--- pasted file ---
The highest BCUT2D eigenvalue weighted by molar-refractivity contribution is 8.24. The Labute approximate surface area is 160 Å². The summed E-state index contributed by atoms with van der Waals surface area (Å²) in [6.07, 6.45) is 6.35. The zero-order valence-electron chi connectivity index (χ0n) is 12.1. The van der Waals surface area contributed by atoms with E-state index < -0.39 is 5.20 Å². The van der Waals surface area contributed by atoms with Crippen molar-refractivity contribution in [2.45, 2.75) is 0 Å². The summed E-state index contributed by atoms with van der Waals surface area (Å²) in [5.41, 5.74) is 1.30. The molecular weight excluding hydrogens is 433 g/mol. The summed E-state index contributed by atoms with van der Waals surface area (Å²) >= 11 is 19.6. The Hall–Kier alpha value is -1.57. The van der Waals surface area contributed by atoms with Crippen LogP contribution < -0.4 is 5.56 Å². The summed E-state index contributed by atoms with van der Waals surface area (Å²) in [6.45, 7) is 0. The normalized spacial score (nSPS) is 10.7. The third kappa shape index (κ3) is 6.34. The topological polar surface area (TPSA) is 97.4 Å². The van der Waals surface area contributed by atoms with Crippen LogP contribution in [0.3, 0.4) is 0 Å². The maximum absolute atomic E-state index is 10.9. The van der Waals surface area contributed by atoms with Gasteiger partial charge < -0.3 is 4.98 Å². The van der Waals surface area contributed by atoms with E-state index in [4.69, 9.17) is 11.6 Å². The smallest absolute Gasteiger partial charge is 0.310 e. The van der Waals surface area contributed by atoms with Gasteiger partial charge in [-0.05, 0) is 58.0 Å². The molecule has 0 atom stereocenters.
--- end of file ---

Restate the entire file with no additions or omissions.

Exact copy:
The highest BCUT2D eigenvalue weighted by molar-refractivity contribution is 8.24. The Labute approximate surface area is 160 Å². The summed E-state index contributed by atoms with van der Waals surface area (Å²) in [6.07, 6.45) is 6.35. The zero-order valence-electron chi connectivity index (χ0n) is 12.1. The van der Waals surface area contributed by atoms with E-state index < -0.39 is 5.20 Å². The van der Waals surface area contributed by atoms with Crippen molar-refractivity contribution in [2.45, 2.75) is 0 Å². The summed E-state index contributed by atoms with van der Waals surface area (Å²) in [5.41, 5.74) is 1.30. The molecular weight excluding hydrogens is 433 g/mol. The summed E-state index contributed by atoms with van der Waals surface area (Å²) >= 11 is 19.6. The Hall–Kier alpha value is -1.57. The van der Waals surface area contributed by atoms with Crippen LogP contribution < -0.4 is 5.56 Å². The summed E-state index contributed by atoms with van der Waals surface area (Å²) in [6.45, 7) is 0. The normalized spacial score (nSPS) is 10.7. The third kappa shape index (κ3) is 6.34. The topological polar surface area (TPSA) is 97.4 Å². The van der Waals surface area contributed by atoms with Crippen LogP contribution in [0.3, 0.4) is 0 Å². The maximum absolute atomic E-state index is 10.9. The van der Waals surface area contributed by atoms with Gasteiger partial charge < -0.3 is 4.98 Å². The van der Waals surface area contributed by atoms with E-state index in [4.69, 9.17) is 11.6 Å². The smallest absolute Gasteiger partial charge is 0.310 e. The van der Waals surface area contributed by atoms with Gasteiger partial charge in [-0.05, 0) is 58.0 Å². The molecule has 0 atom stereocenters.